Q: Can you tell us about three of your top horses, The Toymaker, Victoria and Palloubet?
A: Yes, The Toymaker is a new horse for me. Before we came to Europe for the summer, I found him on the Arab Tour, and did two shows with him on that tour before we brought him to Europe. I think he will become one of my best horses. Everyone always remembers him because he has no tail! This was because when he was with his previous rider, they wrapped his tail up with a bandage too tightly, and from then on he had no tail. So, now it is extra fly spray for him! Of course, this doesn’t affect his ability to jump – he is a super horse.

Victoria is a great mare, she likes to jump and I’m really happy to have her. She can be a bit slow when I rider her outside the ring and in the warmup, but inside the ring, she always goes.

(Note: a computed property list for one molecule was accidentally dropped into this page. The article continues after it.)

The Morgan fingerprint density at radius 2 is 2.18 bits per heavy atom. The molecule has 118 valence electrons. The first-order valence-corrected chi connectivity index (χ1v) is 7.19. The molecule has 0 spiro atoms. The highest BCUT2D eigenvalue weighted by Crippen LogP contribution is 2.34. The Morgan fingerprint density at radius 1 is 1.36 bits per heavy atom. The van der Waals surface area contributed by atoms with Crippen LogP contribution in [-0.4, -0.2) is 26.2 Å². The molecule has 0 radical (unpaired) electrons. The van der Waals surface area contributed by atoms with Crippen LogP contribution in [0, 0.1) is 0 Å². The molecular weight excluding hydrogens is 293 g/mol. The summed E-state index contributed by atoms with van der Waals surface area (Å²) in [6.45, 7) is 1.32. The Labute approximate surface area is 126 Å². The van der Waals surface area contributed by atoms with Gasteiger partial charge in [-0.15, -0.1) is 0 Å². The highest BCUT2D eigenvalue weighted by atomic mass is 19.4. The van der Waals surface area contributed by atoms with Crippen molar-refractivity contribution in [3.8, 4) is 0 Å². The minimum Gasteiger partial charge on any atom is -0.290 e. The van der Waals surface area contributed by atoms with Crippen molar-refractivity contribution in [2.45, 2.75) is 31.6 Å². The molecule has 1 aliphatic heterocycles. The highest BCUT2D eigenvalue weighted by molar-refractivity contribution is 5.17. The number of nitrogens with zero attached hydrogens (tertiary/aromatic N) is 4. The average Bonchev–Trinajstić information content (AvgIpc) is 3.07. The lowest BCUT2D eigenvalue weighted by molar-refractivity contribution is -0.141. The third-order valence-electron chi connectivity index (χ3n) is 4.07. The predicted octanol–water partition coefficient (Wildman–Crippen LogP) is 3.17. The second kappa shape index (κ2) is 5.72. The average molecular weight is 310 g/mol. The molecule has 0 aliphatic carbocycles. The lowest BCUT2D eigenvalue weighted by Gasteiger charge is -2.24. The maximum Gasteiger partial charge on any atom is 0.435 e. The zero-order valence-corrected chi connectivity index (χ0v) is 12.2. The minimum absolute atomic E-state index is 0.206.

And Palloubet, he is the one who will be going to the Olympics next year if everything is continuing to go well. Jan, he always makes a very good program for the very top horses we have. It was Jan’s plan that Palloubet jump in Miami, Antwerp, and Shanghai, and then he had a small break. This summer, he will do a few small tours, and then we will wait to see what Jan wants to do with him next. For this horse, we really carefully choose the shows for him, because he’s a superstar and our whole focus is to make sure he feels good. From there, the results will come.